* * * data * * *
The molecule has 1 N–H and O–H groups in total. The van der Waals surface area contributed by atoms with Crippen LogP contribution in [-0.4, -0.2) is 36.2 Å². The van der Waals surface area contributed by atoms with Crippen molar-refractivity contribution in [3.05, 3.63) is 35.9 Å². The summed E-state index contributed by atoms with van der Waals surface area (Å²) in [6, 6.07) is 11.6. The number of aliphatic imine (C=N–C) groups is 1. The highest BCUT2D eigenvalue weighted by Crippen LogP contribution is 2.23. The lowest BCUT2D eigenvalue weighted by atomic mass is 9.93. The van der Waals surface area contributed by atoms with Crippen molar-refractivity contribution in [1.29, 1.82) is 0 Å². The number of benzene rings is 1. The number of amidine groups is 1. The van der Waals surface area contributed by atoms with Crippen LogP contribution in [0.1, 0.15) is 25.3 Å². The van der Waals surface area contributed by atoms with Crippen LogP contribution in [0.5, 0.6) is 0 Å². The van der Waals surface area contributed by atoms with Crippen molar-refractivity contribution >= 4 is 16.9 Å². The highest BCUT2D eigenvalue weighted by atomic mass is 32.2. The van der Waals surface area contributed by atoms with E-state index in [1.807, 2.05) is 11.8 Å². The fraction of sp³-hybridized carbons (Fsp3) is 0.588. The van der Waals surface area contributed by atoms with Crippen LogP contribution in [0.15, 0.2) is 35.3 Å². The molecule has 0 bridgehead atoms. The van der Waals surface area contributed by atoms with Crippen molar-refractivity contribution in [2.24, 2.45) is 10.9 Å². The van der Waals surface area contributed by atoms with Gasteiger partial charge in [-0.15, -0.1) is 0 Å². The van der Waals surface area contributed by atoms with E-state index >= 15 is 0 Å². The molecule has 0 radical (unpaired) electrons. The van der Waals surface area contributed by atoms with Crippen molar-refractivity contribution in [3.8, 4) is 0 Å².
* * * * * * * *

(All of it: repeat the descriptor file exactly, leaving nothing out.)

The molecule has 1 N–H and O–H groups in total. The van der Waals surface area contributed by atoms with Crippen LogP contribution in [-0.4, -0.2) is 36.2 Å². The van der Waals surface area contributed by atoms with Crippen molar-refractivity contribution in [3.05, 3.63) is 35.9 Å². The summed E-state index contributed by atoms with van der Waals surface area (Å²) in [6, 6.07) is 11.6. The number of aliphatic imine (C=N–C) groups is 1. The highest BCUT2D eigenvalue weighted by Crippen LogP contribution is 2.23. The lowest BCUT2D eigenvalue weighted by atomic mass is 9.93. The van der Waals surface area contributed by atoms with Crippen molar-refractivity contribution in [1.29, 1.82) is 0 Å². The number of benzene rings is 1. The number of amidine groups is 1. The van der Waals surface area contributed by atoms with Crippen LogP contribution in [0.1, 0.15) is 25.3 Å². The van der Waals surface area contributed by atoms with Crippen LogP contribution in [0.5, 0.6) is 0 Å². The van der Waals surface area contributed by atoms with Crippen molar-refractivity contribution >= 4 is 16.9 Å². The highest BCUT2D eigenvalue weighted by atomic mass is 32.2. The van der Waals surface area contributed by atoms with E-state index in [1.807, 2.05) is 11.8 Å². The fraction of sp³-hybridized carbons (Fsp3) is 0.588. The van der Waals surface area contributed by atoms with Crippen LogP contribution in [0.15, 0.2) is 35.3 Å². The molecule has 0 bridgehead atoms. The van der Waals surface area contributed by atoms with Crippen molar-refractivity contribution in [2.24, 2.45) is 10.9 Å². The van der Waals surface area contributed by atoms with Gasteiger partial charge in [-0.15, -0.1) is 0 Å². The van der Waals surface area contributed by atoms with E-state index >= 15 is 0 Å². The molecule has 0 radical (unpaired) electrons. The van der Waals surface area contributed by atoms with Crippen molar-refractivity contribution in [3.8, 4) is 0 Å².